Since I had returned to the United States I had been fighting DOT to get a hearing on the ticket itself. Calling the LADOT the Los Angeles DEAF Office of Transportation was accurate. When I initially contested the ticket, I wrote a statement in bold letters and on a separate piece of paper that said, “I will be out of the country and unable to correspond until September 1st. Parking Violations Bureau has been duly informed.” When I got back to town and saw the decision, I immediately paid the ticket as required and tried to request an in person hearing.
The City of L.A. website was a little shady in that it doesn’t tell you you’re beyond the 21 day limit until after you pay them the money; it just tells you that you have to pay first in order to request the hearing. After you’ve done so, it stonewalls you saying you’re beyond the 21-day limit. I assume they do this because some people wouldn’t pay until they’re assured they’d get a hearing. I paid the money, which was like walking past TSA and exiting the airline terminal, you’re going to have to go through a lot to get back in.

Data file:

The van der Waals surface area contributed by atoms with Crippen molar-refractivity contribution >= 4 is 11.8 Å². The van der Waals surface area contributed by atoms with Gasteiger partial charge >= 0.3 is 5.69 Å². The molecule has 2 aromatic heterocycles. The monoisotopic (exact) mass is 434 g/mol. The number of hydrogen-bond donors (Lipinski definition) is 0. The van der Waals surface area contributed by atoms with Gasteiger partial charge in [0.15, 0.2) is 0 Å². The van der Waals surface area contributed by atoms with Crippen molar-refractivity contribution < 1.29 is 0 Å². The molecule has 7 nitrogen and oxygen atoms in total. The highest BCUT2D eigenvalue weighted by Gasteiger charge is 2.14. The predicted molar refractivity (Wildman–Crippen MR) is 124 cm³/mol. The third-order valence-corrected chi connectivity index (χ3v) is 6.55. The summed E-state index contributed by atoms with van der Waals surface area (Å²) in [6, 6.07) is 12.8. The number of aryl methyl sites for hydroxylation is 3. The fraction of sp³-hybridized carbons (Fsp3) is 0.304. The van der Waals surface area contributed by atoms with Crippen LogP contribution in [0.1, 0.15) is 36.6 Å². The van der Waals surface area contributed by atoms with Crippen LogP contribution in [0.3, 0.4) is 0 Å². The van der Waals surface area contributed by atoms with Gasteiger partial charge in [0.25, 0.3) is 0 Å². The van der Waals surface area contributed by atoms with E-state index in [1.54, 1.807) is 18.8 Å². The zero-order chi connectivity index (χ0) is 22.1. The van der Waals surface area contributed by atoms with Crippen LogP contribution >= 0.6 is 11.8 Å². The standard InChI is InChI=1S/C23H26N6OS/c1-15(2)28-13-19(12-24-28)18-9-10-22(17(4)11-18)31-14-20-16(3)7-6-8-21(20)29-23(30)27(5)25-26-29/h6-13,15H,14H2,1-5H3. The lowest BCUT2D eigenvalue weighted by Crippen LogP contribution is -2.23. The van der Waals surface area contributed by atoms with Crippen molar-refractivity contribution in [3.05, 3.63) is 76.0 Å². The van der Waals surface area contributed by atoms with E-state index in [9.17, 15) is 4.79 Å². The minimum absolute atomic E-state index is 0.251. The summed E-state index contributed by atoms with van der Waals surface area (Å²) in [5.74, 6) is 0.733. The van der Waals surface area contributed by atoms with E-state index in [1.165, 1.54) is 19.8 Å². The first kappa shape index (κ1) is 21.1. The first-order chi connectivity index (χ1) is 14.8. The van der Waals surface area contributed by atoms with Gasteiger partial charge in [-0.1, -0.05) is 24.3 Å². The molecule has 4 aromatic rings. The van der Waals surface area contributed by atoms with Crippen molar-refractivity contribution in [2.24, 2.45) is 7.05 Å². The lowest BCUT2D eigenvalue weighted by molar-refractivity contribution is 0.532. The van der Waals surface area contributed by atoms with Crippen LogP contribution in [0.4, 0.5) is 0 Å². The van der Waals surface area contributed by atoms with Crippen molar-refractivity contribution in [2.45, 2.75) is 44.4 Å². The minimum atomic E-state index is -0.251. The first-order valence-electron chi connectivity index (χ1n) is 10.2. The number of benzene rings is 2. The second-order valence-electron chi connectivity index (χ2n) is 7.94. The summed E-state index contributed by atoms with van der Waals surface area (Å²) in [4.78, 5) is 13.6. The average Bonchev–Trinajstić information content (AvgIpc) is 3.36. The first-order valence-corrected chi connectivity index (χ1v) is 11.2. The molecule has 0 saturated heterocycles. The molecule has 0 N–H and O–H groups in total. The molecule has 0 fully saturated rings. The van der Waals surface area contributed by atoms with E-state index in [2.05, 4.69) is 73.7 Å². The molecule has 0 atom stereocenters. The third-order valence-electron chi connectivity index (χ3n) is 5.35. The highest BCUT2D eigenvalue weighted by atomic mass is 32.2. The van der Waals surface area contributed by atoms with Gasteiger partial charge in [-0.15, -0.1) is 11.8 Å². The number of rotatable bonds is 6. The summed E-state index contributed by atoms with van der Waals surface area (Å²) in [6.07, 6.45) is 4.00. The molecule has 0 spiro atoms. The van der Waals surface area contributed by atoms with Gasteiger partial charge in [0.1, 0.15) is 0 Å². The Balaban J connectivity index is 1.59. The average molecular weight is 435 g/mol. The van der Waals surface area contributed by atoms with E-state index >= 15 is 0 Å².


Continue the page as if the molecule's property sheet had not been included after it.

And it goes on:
I could imagine your average American, pressed for time and focused on the day-to-day struggles of living in Los Angeles simply giving up, but I wasn’t about to let it go. I sent a picture of my initial paperwork contesting the ticket to LADOT, making sure to underline my message about not being in town. They, being the Deaf Office of Transportation, simply sent me back a letter restating that there’s a 21-day limit on requesting a hearing. Frustrated, I then wrote them back explaining the situation and took care to write in bold that I was specifically asking them to answer me about my not being able to meet their deadline. They sent me yet another letter simply explaining their 21-day limit. I was livid, so I wrote LADOT’s General Manager, Seleta Reynolds, who had, in a letter before, demonstrated a modicum of cognitive ability. I sent her the sequence of letters I wrote along with the her department’s incoherent responses and told her to simply say so if people with travel plans were not entitled to due process and back up this statement with whatever regulation supports that decision. Otherwise, grant me the hearing I’ve requested over and over again.
I also explained how DOT denied me my right to questing the Parking Enforcement Officer in my tow hearing, which invalidates any decision made and obliges them to either grant me another, ONLY if the Parking Enforcement Officer can demonstrate their truancy was excusable or pay me back.
A week or so later I received a response. They finally granted me a ticket hearing but somehow didn’t catch the part about the sham tow hearing. At least it was some progress. The hearing was set for October 15th. It was short notice but I could arrange.
Stay tuned for part 4 where I break down the decision and finally get another hearing for the ticket portion with Hearing Examiner Marcos Hernandez